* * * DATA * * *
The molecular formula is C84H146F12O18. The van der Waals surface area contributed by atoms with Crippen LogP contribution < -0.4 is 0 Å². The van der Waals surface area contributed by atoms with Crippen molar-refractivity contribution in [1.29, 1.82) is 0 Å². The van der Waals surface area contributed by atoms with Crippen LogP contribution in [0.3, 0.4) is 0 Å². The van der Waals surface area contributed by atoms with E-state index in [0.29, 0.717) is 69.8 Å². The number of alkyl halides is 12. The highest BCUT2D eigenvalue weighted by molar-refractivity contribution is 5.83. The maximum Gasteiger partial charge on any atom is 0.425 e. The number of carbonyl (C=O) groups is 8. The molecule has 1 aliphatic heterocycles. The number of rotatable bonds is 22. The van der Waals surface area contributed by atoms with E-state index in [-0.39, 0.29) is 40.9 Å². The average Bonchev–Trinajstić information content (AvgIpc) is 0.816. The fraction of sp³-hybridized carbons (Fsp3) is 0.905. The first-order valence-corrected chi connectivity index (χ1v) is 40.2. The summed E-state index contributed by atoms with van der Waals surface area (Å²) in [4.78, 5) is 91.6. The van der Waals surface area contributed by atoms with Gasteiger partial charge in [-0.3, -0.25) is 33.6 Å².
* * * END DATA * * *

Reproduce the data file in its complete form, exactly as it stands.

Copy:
The molecular formula is C84H146F12O18. The van der Waals surface area contributed by atoms with Crippen LogP contribution < -0.4 is 0 Å². The van der Waals surface area contributed by atoms with Crippen molar-refractivity contribution in [1.29, 1.82) is 0 Å². The van der Waals surface area contributed by atoms with Crippen LogP contribution in [0.3, 0.4) is 0 Å². The van der Waals surface area contributed by atoms with E-state index in [0.29, 0.717) is 69.8 Å². The number of alkyl halides is 12. The highest BCUT2D eigenvalue weighted by molar-refractivity contribution is 5.83. The maximum Gasteiger partial charge on any atom is 0.425 e. The number of carbonyl (C=O) groups is 8. The molecule has 1 aliphatic heterocycles. The number of rotatable bonds is 22. The van der Waals surface area contributed by atoms with E-state index in [-0.39, 0.29) is 40.9 Å². The average Bonchev–Trinajstić information content (AvgIpc) is 0.816. The fraction of sp³-hybridized carbons (Fsp3) is 0.905. The first-order valence-corrected chi connectivity index (χ1v) is 40.2. The summed E-state index contributed by atoms with van der Waals surface area (Å²) in [4.78, 5) is 91.6. The van der Waals surface area contributed by atoms with Gasteiger partial charge in [-0.3, -0.25) is 33.6 Å².